• Tributes to Hartford High independent learning teacher and lacrosse coach Bill Elberty are left at a memorial at the school’s athletic fields in White River Junction, Vt., Wednesday, May 20, 2020. (Valley News - James M. Patterson) Copyright Valley News. May not be reprinted or used online without permission. Send requests to permission@vnews.com.

  • Hartford High School Assistant Principal Jeff Moreno reads a framed saying left by social studies teacher Alexis Nelson, of Lyme, left, during a visit with her daughter Odette to a memorial for lacrosse coach Bill Elberty in White River Junction, Vt., Wednesday, May 20, 2020. (Valley News - James M. Patterson) Copyright Valley News. May not be reprinted or used online without permission. Send requests to permission@vnews.com.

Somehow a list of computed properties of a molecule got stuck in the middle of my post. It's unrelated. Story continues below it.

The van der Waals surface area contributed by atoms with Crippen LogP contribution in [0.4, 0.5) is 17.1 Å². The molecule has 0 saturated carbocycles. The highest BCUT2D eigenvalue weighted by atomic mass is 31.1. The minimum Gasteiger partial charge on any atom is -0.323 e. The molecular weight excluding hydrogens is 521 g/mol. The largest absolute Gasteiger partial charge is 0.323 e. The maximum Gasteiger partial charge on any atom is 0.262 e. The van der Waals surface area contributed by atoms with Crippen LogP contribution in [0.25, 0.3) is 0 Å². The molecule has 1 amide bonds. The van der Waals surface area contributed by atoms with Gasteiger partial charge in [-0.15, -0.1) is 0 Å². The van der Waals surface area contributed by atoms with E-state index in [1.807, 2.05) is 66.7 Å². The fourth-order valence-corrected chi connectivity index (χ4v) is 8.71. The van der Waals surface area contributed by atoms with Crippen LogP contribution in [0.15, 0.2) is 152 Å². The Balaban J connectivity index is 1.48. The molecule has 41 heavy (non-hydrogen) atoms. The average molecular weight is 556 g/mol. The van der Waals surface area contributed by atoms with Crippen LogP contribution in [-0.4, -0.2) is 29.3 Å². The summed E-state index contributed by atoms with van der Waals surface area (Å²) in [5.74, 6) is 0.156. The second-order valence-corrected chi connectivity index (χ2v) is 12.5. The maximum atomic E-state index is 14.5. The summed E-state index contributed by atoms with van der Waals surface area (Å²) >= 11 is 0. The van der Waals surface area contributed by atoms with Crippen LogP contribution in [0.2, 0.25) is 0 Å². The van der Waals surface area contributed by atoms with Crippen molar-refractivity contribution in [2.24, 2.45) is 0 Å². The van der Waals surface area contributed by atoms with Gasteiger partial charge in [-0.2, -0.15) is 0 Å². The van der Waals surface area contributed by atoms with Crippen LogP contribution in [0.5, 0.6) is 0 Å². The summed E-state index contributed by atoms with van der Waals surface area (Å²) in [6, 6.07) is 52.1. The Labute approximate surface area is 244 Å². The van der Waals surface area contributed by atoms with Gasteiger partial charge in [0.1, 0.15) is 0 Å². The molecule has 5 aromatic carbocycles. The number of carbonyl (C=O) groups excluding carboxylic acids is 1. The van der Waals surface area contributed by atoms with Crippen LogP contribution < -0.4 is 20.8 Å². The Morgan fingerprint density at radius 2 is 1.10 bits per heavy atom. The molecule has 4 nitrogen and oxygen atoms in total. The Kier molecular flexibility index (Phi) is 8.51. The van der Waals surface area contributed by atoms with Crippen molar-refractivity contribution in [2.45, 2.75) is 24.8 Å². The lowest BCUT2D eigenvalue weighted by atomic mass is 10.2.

• Robin Martin, assistant to the Hartford High School principal, steps away after visiting a memorial to independent learning teacher and lacrosse coach Bill Elberty in White River Junction, Vt., Wednesday, May 20, 2020. “He was one of the really good ones,” she said. “It’s going to be really hard because he was just here.” (Valley News - James M. Patterson) Copyright Valley News. May not be reprinted or used online without permission. Send requests to permission@vnews.com.

Valley News Staff Writer
Published: 5/20/2020 9:36:59 PM
Modified: 5/20/2020 9:36:50 PM

WHITE RIVER JUNCTION — It’s a normal thing for Grant Whiteway to work on his lacrosse skills on a sunny spring afternoon. Doing so on Wednesday seemed wholly appropriate.